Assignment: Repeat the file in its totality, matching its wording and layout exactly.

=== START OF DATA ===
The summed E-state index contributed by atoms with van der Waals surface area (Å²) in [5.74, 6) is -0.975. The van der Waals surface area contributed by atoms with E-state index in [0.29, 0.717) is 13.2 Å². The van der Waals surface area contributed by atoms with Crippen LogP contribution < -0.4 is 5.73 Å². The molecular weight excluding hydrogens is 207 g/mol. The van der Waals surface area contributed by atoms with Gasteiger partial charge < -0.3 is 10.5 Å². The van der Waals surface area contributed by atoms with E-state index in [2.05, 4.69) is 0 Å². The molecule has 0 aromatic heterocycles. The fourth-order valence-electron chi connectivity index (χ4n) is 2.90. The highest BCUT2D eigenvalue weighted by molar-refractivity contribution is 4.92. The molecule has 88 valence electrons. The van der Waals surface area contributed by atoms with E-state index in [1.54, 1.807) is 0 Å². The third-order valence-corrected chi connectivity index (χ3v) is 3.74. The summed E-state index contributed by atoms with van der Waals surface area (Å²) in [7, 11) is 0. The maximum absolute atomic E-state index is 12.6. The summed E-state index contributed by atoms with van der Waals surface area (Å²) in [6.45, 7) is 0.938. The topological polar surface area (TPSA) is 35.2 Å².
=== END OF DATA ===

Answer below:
The summed E-state index contributed by atoms with van der Waals surface area (Å²) in [5.74, 6) is -0.975. The van der Waals surface area contributed by atoms with E-state index in [0.29, 0.717) is 13.2 Å². The van der Waals surface area contributed by atoms with Crippen LogP contribution < -0.4 is 5.73 Å². The molecular weight excluding hydrogens is 207 g/mol. The van der Waals surface area contributed by atoms with Gasteiger partial charge < -0.3 is 10.5 Å². The van der Waals surface area contributed by atoms with E-state index in [2.05, 4.69) is 0 Å². The molecule has 0 aromatic heterocycles. The fourth-order valence-electron chi connectivity index (χ4n) is 2.90. The highest BCUT2D eigenvalue weighted by molar-refractivity contribution is 4.92. The molecule has 88 valence electrons. The van der Waals surface area contributed by atoms with E-state index in [1.54, 1.807) is 0 Å². The third-order valence-corrected chi connectivity index (χ3v) is 3.74. The summed E-state index contributed by atoms with van der Waals surface area (Å²) in [7, 11) is 0. The maximum absolute atomic E-state index is 12.6. The summed E-state index contributed by atoms with van der Waals surface area (Å²) in [6.45, 7) is 0.938. The topological polar surface area (TPSA) is 35.2 Å².